King Charles tipped to follow in decision taken by Kate at wedding for Coronation service


EXCLUSIVE: An expert discussed the thinly-veiled messages about his reign that King Charles could send through his Coronation service.

King Charles may take a leaf out of the Princess of Wales’ book amid the organisation of his Coronation, an expert suggested. Dr George Gross, Visiting Research Fellow in Theology at King’s College London, noted Coronations have historically been used to send messages to the country – be that of continuity or of a new era ahead.

Among them is the environment and the decades-long fight Charles, as Prince of Wales, has carried out to warn Britons and the world of the dangers of pollution and climate change, the expert said.

This element could be included in the Coronation in the same way Kate and William brought some of their beloved countryside in central London for their wedding in April 2011, Dr Gross said.

He told “All Coronation services throughout history have sent a message, sometimes it’s of continuity or of clear break [with the past], sometimes it’s a specific message.

Charles and Kate smiling

Charles may take a leaf out of the Princess of Wales’ book amid the organisation of his Coronation (Image: GETTY)

Workers placing trees at Westminster Abbey in 2011

Kate reportedly wanted to recreate the English countryside at Westminster Abbey (Image: GETTY)

“The timing of Queen Elizabeth II’s Coronation was about a new age, going post-rationing, breaking free from World War II, a big change in that way.

“Here I suspect there will be a message on climate. I suspect they will possibly follow William and Catherine’s wedding, where there were trees lined up.

“I wouldn’t be surprised if they went for something like that, and then plant the trees across the country.

“I would be surprised if, given climate has been such a big topic for him throughout his life, that was not to be represented in some way at his Coronation.”

Kate walking down the aisle at Westminster Abbey on her wedding day

Kate walking down the aisle at Westminster Abbey on her wedding day (Image: GETTY)

King Charles smiling in a greenhouse

King Charles has dedicated decades to warn people about the climate crisis and pollution (Image: GETTY)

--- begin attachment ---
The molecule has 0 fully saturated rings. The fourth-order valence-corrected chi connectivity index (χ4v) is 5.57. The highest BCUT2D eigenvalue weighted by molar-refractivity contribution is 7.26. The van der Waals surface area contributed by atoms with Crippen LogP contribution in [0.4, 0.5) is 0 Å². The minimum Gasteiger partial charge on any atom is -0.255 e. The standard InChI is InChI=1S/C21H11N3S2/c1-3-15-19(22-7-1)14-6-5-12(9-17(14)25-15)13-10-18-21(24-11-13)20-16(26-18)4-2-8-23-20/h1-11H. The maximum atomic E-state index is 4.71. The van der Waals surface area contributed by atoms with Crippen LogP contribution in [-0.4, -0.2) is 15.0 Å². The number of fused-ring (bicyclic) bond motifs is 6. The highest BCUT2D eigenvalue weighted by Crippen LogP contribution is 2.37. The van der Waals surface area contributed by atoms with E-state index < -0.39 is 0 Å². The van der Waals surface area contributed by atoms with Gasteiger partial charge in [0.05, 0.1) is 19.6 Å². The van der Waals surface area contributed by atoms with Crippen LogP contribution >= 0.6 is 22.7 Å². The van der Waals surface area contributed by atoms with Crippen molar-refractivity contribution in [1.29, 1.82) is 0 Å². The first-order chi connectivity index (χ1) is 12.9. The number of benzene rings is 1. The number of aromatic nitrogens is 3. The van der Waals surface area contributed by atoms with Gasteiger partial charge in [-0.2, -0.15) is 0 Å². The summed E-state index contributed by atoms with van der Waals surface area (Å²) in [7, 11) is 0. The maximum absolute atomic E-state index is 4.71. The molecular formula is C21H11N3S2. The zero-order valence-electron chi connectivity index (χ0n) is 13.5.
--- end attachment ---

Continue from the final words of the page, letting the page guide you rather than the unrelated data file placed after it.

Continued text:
English Field Maples were installed in the church to create what was described as a “living avenue” under which the guests walked to their seats – and the bride walked to the altar.

The choice was made environmentally friendly by choosing seasonal trees that could be replanted after the nuptials.

King Charles, then the Prince of Wales, asked for Kate and William’s approval to plant some of these trees at the front of his home in Llwynywermod, Wales, as it was revealed in 2012.

Kate and William sitting together

Kate and Prince William got married in April 2011 (Image: GETTY)

Dr Gross also believes there is a chance the monarch will agree to have the moment of his anointment, the most sacred event in the Church of England, televised in a major break with tradition.

This move would signal the King has the desire to be an open monarch to Britons and those living in the overseas realms.

He added: “I think there are other elements as well. There is clearly going to be a smaller amount of people than the 8,000 plus that were at Westminster Abbey in 1953, so the guest list would send a signal.

“Who does the various elements within the service would also send a signal, how much multi-faith leaders will be involved.

“I think there will be involvement, I think the Coronation will match some of the Commonwealth Day services you see at Westminster, where you have a wider array of religious leaders from different denominations involved, so I think that would send a message.”


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